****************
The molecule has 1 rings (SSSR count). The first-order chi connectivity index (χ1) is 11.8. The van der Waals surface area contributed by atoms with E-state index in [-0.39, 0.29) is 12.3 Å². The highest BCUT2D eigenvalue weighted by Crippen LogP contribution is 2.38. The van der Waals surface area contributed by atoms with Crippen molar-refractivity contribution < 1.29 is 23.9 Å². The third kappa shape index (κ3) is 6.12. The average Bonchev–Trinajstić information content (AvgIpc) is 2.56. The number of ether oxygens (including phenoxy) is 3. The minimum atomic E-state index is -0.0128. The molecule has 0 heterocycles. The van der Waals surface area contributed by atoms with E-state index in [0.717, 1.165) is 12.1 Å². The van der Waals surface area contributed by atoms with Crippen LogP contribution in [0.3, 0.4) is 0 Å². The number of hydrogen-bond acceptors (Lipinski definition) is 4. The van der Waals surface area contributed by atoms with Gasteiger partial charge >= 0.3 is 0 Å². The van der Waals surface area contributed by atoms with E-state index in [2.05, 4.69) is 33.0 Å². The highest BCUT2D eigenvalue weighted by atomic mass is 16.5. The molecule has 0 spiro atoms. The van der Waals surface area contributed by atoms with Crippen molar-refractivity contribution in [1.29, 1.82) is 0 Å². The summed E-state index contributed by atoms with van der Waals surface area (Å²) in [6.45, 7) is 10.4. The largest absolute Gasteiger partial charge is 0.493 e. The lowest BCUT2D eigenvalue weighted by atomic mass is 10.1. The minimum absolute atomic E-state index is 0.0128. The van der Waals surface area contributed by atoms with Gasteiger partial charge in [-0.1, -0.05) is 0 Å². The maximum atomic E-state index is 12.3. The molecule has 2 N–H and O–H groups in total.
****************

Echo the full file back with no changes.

The molecule has 1 rings (SSSR count). The first-order chi connectivity index (χ1) is 11.8. The van der Waals surface area contributed by atoms with E-state index in [-0.39, 0.29) is 12.3 Å². The highest BCUT2D eigenvalue weighted by Crippen LogP contribution is 2.38. The van der Waals surface area contributed by atoms with Crippen molar-refractivity contribution < 1.29 is 23.9 Å². The third kappa shape index (κ3) is 6.12. The average Bonchev–Trinajstić information content (AvgIpc) is 2.56. The number of ether oxygens (including phenoxy) is 3. The minimum atomic E-state index is -0.0128. The molecule has 0 heterocycles. The van der Waals surface area contributed by atoms with E-state index in [0.717, 1.165) is 12.1 Å². The van der Waals surface area contributed by atoms with Crippen LogP contribution in [0.3, 0.4) is 0 Å². The number of hydrogen-bond acceptors (Lipinski definition) is 4. The van der Waals surface area contributed by atoms with Gasteiger partial charge >= 0.3 is 0 Å². The van der Waals surface area contributed by atoms with E-state index in [2.05, 4.69) is 33.0 Å². The highest BCUT2D eigenvalue weighted by atomic mass is 16.5. The molecule has 0 spiro atoms. The van der Waals surface area contributed by atoms with Crippen molar-refractivity contribution in [1.29, 1.82) is 0 Å². The summed E-state index contributed by atoms with van der Waals surface area (Å²) in [6.45, 7) is 10.4. The largest absolute Gasteiger partial charge is 0.493 e. The lowest BCUT2D eigenvalue weighted by atomic mass is 10.1. The minimum absolute atomic E-state index is 0.0128. The van der Waals surface area contributed by atoms with Gasteiger partial charge in [-0.1, -0.05) is 0 Å². The maximum atomic E-state index is 12.3. The molecule has 2 N–H and O–H groups in total.